Similarly, we wanted accountability around the overall on-call process itself, so we could periodically improve it based on the feedback we would collect from our on-call teams. To make these two feedback loops as frictionless as possible, we once again relied on automation to ensure that all the right surveys were sent to the right people at the exactly the right time. With these changes, there was a drastic improvement of 75 percent in engineers who felt that their on-call performance was finally being factored into their overall evaluations.

Clarify roles and responsibilities

Another pain point was the clear lack of understanding from on-call engineers on what their roles and responsibilities were. This was a combination of insufficient guidelines and a lack of proper on-call training. The latter was mostly addressed through the newly implemented shadowing process, but the insufficient guidelines were a combination of a few issues.

First, the roles and responsibilities had to be more crisply articulated, and we invested time in putting those in a format that was easier to quickly parse and digest for on-call engineers, especially given the rotational nature of the role. Fortunately for us, this process also exposed areas in the on-call process that could not be easily addressed by on-call engineers and which needed support from partner teams, such as Tools or Productivity.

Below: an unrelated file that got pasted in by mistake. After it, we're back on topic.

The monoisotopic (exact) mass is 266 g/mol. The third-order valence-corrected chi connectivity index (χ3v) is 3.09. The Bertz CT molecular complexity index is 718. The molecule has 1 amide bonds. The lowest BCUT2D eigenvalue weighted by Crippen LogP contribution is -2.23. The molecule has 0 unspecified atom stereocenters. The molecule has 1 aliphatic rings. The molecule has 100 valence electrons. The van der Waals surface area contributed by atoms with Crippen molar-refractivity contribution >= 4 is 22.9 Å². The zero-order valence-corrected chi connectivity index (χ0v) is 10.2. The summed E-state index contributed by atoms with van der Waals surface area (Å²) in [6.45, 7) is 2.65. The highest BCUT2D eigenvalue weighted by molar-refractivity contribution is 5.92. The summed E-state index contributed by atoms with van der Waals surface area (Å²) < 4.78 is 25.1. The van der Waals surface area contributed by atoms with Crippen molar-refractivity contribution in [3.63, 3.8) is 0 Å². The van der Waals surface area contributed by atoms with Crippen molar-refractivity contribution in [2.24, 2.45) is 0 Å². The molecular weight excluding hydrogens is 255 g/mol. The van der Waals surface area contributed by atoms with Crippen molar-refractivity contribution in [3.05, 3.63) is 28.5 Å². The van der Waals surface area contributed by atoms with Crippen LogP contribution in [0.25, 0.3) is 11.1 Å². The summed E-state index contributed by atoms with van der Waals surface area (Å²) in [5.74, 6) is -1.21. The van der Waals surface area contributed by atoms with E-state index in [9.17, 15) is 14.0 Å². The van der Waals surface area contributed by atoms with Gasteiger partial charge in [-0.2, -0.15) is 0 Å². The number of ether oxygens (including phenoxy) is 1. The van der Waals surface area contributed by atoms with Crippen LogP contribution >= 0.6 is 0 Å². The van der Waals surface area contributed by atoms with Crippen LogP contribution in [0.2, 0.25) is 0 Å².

Understanding this and setting the right expectations with these partner teams was critical to the on-call team’s ability to be effective by leveraging others when needed. This led to a 12 percent drop in engineers who were dissatisfied with partner teams and ensured that over 92 percent of engineers had full clarity on their roles.

Project Star* lasted for several months, and during that time, we collected initial feedback on the gaps, collaborated with different organizations, went on road shows socializing our proposals and iterated on our solutions until they were just right.

We took away many lessons from this journey, but the three that stand out are the incredible benefits of automating as much as possible, the importance of clearly identifying responsibilities and on-call partners, and the need for two-way accountability between the process and the engineers. No two on-call processes will be the same, but many share the same problems, so hopefully some of our learnings will come in handy if you ever have to go down the same road.